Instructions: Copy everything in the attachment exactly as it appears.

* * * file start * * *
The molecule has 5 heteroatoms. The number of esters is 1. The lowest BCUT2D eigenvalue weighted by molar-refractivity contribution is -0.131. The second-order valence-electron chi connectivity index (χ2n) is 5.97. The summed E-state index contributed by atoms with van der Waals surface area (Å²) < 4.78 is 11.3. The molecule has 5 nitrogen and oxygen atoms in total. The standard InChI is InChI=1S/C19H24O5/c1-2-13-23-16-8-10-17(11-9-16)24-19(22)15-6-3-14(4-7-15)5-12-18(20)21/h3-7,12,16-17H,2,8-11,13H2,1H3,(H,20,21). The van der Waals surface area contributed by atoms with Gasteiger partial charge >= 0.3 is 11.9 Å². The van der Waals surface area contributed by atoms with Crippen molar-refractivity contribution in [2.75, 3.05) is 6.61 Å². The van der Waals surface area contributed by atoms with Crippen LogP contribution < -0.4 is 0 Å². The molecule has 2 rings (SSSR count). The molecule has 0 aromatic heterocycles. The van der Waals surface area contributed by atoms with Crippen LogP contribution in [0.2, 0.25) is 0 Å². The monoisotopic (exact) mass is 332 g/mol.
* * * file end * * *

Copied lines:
The molecule has 5 heteroatoms. The number of esters is 1. The lowest BCUT2D eigenvalue weighted by molar-refractivity contribution is -0.131. The second-order valence-electron chi connectivity index (χ2n) is 5.97. The summed E-state index contributed by atoms with van der Waals surface area (Å²) < 4.78 is 11.3. The molecule has 5 nitrogen and oxygen atoms in total. The standard InChI is InChI=1S/C19H24O5/c1-2-13-23-16-8-10-17(11-9-16)24-19(22)15-6-3-14(4-7-15)5-12-18(20)21/h3-7,12,16-17H,2,8-11,13H2,1H3,(H,20,21). The van der Waals surface area contributed by atoms with Gasteiger partial charge >= 0.3 is 11.9 Å². The van der Waals surface area contributed by atoms with Crippen molar-refractivity contribution in [2.75, 3.05) is 6.61 Å². The van der Waals surface area contributed by atoms with Crippen LogP contribution < -0.4 is 0 Å². The molecule has 2 rings (SSSR count). The molecule has 0 aromatic heterocycles. The van der Waals surface area contributed by atoms with Crippen LogP contribution in [0.2, 0.25) is 0 Å². The monoisotopic (exact) mass is 332 g/mol.